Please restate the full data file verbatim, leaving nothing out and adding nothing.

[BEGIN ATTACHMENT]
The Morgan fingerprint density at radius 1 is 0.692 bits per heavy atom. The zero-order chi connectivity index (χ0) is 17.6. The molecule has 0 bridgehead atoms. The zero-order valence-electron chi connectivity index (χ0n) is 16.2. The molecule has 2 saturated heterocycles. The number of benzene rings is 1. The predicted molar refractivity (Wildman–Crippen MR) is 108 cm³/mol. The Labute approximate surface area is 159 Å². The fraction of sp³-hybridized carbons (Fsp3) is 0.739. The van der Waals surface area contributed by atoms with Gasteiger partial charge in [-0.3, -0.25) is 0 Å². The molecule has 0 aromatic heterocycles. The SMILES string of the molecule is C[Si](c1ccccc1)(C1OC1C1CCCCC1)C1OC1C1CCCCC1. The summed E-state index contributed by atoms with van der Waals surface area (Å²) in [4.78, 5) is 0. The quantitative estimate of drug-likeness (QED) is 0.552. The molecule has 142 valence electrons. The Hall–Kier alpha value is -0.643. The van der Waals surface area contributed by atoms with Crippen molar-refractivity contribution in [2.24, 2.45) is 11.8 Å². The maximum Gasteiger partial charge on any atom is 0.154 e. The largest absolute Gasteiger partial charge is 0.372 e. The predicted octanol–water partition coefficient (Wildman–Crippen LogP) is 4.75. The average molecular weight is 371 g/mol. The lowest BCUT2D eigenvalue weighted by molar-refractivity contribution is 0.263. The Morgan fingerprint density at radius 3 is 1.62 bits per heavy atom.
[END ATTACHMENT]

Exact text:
The Morgan fingerprint density at radius 1 is 0.692 bits per heavy atom. The zero-order chi connectivity index (χ0) is 17.6. The molecule has 0 bridgehead atoms. The zero-order valence-electron chi connectivity index (χ0n) is 16.2. The molecule has 2 saturated heterocycles. The number of benzene rings is 1. The predicted molar refractivity (Wildman–Crippen MR) is 108 cm³/mol. The Labute approximate surface area is 159 Å². The fraction of sp³-hybridized carbons (Fsp3) is 0.739. The van der Waals surface area contributed by atoms with Gasteiger partial charge in [-0.3, -0.25) is 0 Å². The molecule has 0 aromatic heterocycles. The SMILES string of the molecule is C[Si](c1ccccc1)(C1OC1C1CCCCC1)C1OC1C1CCCCC1. The summed E-state index contributed by atoms with van der Waals surface area (Å²) in [4.78, 5) is 0. The quantitative estimate of drug-likeness (QED) is 0.552. The molecule has 142 valence electrons. The Hall–Kier alpha value is -0.643. The van der Waals surface area contributed by atoms with Crippen molar-refractivity contribution in [2.24, 2.45) is 11.8 Å². The maximum Gasteiger partial charge on any atom is 0.154 e. The largest absolute Gasteiger partial charge is 0.372 e. The predicted octanol–water partition coefficient (Wildman–Crippen LogP) is 4.75. The average molecular weight is 371 g/mol. The lowest BCUT2D eigenvalue weighted by molar-refractivity contribution is 0.263. The Morgan fingerprint density at radius 3 is 1.62 bits per heavy atom.